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Thursday, August 15, 2013

Rackspace Openstack lesson learned from continues integration and continuous deployment

When a software like Openstack gets bigger and bigger and some of the old features matures and new are added over time, there are going to be a number of challenges and complexities that you will see.

These challenges will be for the engineering team who wants to keep the development pace and rolling out new features, for the operational team that needs to look after the existing deployed infrastructure and be capable of planning and executing upgraded when needed, as well as for the support team who could be the first front of people who are notified when things get broken and things get broken when you move fast.

As Rackspace is one of the biggest Openstack consumer out there there are couple of lesson we can learn from them.
  • Continues delivery is an obligatory task if you want to make sure your infrastructure is running the latest code 
We’re still plugging away on efforts to do continuous delivery from Nova trunk to our production environments. Our deploy pace has slowed as we are learning how to scale this effort and keep up with the pace of commits. [1]
  • You need to have as much automatic testing as possible
To help facilitate progress, we’ve open-sourced our testing framework, Cloud Cafe, and engaged with the community to talk about how we might move our extensive test suite further upstream in the process.[1]

Continuous Delivery: While developing our OpenStack-based cloud, we created a Continuous Delivery/Continuous Integration model through which every change to the code goes through automated tests.  This Continuous Delivery pipeline lets us make a lot of changes quickly and gives us the ability to rapidly and confidently deploy new features.[2]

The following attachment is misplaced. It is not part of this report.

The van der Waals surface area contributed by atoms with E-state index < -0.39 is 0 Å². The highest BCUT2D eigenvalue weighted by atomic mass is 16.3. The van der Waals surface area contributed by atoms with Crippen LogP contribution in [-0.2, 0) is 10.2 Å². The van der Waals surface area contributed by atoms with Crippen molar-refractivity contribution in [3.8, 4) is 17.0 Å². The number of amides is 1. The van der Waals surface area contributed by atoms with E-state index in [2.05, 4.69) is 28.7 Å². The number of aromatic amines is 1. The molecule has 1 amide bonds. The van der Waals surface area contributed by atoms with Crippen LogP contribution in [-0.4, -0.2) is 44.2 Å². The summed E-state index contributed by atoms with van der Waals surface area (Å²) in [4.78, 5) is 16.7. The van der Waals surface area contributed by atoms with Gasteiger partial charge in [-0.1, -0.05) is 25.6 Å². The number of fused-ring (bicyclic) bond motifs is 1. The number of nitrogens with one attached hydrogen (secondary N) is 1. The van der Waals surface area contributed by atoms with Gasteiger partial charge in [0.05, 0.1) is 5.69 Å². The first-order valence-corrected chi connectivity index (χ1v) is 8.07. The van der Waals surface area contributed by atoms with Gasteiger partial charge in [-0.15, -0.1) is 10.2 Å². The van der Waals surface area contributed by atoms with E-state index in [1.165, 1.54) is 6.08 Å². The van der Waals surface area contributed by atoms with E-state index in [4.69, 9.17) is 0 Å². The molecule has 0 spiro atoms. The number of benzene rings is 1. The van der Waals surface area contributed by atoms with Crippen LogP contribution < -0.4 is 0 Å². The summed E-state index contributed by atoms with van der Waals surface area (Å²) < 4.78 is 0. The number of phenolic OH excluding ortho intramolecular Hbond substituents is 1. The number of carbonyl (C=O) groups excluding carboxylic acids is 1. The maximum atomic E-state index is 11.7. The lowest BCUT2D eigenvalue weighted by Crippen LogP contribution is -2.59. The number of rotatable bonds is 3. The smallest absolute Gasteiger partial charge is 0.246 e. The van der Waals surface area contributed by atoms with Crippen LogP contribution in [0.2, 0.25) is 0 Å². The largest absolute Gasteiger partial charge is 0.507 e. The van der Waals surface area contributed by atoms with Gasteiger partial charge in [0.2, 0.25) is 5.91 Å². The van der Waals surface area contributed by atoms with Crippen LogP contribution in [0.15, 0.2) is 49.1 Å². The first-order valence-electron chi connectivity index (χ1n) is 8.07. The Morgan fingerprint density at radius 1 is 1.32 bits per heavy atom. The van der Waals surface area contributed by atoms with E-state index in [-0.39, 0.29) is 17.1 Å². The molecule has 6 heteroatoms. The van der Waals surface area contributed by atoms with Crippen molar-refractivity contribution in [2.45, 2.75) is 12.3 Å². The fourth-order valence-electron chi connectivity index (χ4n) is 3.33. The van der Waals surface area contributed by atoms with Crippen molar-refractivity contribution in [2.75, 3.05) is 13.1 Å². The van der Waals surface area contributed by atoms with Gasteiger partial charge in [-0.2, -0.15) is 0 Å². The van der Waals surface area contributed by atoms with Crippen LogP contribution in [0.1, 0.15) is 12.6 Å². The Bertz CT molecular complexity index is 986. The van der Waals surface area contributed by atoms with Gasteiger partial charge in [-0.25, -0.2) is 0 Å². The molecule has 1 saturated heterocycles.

• Your deployment model can take the benefit of the cloud agility 
We’re eating our own dog food. We actually use OpenStack to run the control systems for our public cloud.

If we need more API nodes or additional scheduling capacity, we spin up more instances in our infrastructure cloud, which we call iNova. When upgrading nodes, we spin up new instances with the updated software and roll those into the load balancer. If things work as expected, the old instances are deleted. If there are issues, rollback is as simple as putting the old instances back in rotation. This blue/green deployment approach is a well known pattern. But, doing it in the cloud means we don’t have to have two sets of physical hardware standing around for the task. iNova is now being adopted across our cloud engineering teams for development, testing and production uses.[2]


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